September 23, 2021

Baseball In The 1970s

Actual game action, Cubs at Cardinals, September 22, 1974, top of the ninth inning:

Bruce Markusen, The Hardball Times, March 17, 2020:

With the score remaining tied heading to the ninth, [Cardinals relief pitcher Al] Hrabosky decided to make the Cubs wait by going through his trademark routine, which he called "The Psych." Hrabosky walked behind the mound, furiously rubbed up the ball, muttered a few words to himself as motivation, and then slammed the ball from his bare hand into his glove before stomping back onto the mound. The Cubs' first batter of the inning, future batting champion Bill Madlock, had little interest in waiting patiently for Hrabosky to carry out the gestures of The Psych. As "The Mad Hungarian" primped his way through his pre-arranged maneuvers, Madlock stepped out of the batter's box and walked back toward the on-deck circle.

Once Hrabosky returned to the mound, Madlock made his way back to the plate. As Madlock stepped in to the batter's box, Hrabosky repeated his psych-up routine. He again walked behind the mound, rubbed up the ball, and then slammed it into his glove. So once again, Madlock stepped out of the box and returned to the on-deck circle.

Home plate umpire Shag Crawford, a veteran of National League games beginning in 1956, grew irritated by the delays. According to an interview in the St. Louis Post-Dispatch, Crawford yelled at Madlock, "Bill, get back here!" After the game, Crawford explained the situation further. "I thought maybe he didn't hear me because of the crowd noise. So I went after him and said it again."

The Cubs were furious, feeling Crawford was essentially placing the blame on Madlock for the delay and not Hrabosky. Cubs manager Jim Marshall charged out of the third base dugout and ran to a point between the dugout and home plate, where he was met by Crawford and also joined by the Cubs' on-deck batter, Jose Cardenal. Marshall and Cardenal began to argue with Crawford, but the umpire had little patience with the discussion. After only a few seconds, he walked away back to home plate. As Marshall and Cardenal continued their arguments with him, Crawford crouched behind home plate, pumped his first toward Hrabosky, and ordered the left-hander to deliver the next pitch.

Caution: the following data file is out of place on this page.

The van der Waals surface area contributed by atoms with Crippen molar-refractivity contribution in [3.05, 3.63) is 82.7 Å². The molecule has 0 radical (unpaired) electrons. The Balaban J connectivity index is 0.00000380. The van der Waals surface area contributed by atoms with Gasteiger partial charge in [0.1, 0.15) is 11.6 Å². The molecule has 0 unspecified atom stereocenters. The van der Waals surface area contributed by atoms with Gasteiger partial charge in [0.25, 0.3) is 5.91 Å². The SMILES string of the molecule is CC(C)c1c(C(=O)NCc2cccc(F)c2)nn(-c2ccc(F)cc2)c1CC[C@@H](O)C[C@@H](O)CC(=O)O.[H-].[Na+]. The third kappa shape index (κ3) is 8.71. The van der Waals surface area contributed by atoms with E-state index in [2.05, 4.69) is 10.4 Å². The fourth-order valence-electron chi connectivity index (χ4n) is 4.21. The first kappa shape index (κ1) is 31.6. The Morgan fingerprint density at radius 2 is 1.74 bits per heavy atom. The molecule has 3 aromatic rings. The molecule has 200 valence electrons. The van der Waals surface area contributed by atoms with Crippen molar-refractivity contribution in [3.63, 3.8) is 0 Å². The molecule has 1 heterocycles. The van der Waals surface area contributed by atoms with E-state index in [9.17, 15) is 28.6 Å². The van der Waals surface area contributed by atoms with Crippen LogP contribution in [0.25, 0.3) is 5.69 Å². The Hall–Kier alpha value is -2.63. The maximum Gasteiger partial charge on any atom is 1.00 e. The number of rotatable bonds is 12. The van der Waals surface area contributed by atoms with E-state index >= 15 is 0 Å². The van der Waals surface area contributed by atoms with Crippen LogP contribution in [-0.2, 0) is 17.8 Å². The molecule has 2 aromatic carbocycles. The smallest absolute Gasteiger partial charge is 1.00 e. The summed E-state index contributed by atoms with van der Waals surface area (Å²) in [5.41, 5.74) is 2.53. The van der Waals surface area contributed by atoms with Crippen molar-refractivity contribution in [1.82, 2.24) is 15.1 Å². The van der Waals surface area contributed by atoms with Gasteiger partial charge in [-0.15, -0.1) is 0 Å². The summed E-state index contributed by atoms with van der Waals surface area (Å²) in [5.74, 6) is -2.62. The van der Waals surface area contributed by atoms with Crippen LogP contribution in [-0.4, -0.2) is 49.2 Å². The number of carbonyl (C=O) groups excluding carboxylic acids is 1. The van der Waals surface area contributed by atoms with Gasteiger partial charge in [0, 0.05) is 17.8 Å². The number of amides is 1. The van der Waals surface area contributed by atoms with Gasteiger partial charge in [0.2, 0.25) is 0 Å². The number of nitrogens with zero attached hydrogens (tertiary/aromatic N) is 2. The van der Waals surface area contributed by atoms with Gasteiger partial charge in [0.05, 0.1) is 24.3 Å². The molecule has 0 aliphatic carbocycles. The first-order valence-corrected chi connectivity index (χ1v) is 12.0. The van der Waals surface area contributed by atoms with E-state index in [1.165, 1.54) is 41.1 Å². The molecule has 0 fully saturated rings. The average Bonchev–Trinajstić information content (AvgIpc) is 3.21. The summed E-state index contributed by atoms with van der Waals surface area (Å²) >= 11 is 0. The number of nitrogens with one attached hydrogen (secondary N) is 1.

It was an odd decision by the respected Crawford, a veteran of three World Series, and it only seemed to exacerbate the situation. With no one standing in the batter's box, Hrabosky threw a fastball to Simmons, who caught the ball well above the plane of the strike zone. The pitch was clearly a ball, but Crawford called it a strike, further angering the Cubs.

Realizing Hrabosky now had the advantage of pitching against a phantom batter, Cardenal waved at Madlock before suddenly stepping into the batter's box himself . . . [M]aking a frantic dash from the on-deck circle, Madlock tried to push Cardenal out of the way and take his own place in the batter's box. All the while, Marshall was standing just to the right of Simmons, who pushed the manager away as he moved into his crouch to receive the next pitch . . . [thus] creating one of the most unusual sights in baseball history: two batters in the box at the same time. To make the situation even more chaotic, there were now five men within the vicinity of the home plate area: Madlock and Cardenal, along with Simmons, Marshall, and Crawford. Meanwhile, the crowd at Busch Stadium observed the surreal setting in confusion, unsure of exactly what was happening. . . .

1 comment:

Paul Hickman said...

Priceless Stuff

My Type of Game

Hilarious Chaos